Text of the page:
Would it surprise you that we can have better productivity by working less?
Carl Lewis, the 9-time Olympic gold medallist sprinter, who was known as the “master finisher,” was considered to be a slow starter.
In a 100-metre sprint, he was either last or second to last at the 40-metre mark, but breezed past others before reaching the 100-metre mark. Contrary to common sense, he did nothing special towards the end.
His breathing and form remained the same throughout the race. While other runners were trying to push harder at the end—clenching their fists, scrunching their faces—Carl Lewis stayed exactly the same, and won the race.
It came to be understood later that while others were performing at full-throttle, Carl Lewis was running at 85% from start to finish.
Turns out, you do far better when you perform below your peak capacity, giving yourself some breathing room to relax.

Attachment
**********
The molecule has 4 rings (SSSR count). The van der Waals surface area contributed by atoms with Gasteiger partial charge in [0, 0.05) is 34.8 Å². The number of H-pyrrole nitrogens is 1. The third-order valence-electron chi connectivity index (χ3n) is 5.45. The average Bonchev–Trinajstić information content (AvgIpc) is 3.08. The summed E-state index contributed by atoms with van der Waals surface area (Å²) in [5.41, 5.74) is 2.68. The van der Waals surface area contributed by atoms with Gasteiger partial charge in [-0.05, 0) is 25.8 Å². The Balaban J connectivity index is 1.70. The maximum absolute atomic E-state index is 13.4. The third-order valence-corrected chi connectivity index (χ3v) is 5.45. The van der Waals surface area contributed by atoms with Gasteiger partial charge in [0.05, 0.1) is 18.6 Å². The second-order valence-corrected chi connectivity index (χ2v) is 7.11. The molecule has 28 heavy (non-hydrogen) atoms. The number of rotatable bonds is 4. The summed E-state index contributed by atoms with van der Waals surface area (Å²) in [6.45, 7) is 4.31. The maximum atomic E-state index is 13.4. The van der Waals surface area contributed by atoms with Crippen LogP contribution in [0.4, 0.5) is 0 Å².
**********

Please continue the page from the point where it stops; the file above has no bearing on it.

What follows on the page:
For example, while building a business, giving 100% would mean working 20 hours a day, 7 days a week. You would be exhausted, and this clearly isn’t sustainable.
I know it feels wrong to put in less effort, but rest and relaxation is an essential element in order to do your best work.
Studies have shown that trying too hard at work doesn’t usually result in positive career outcomes and is actually detrimental to one’s career.
Whether it’s work, a hobby, or even your personal life, dialling back the intensity of your effort may turn out to be a good thing.
Where could you apply the 85% rule?
Good luck and I look forward to hearing about your success.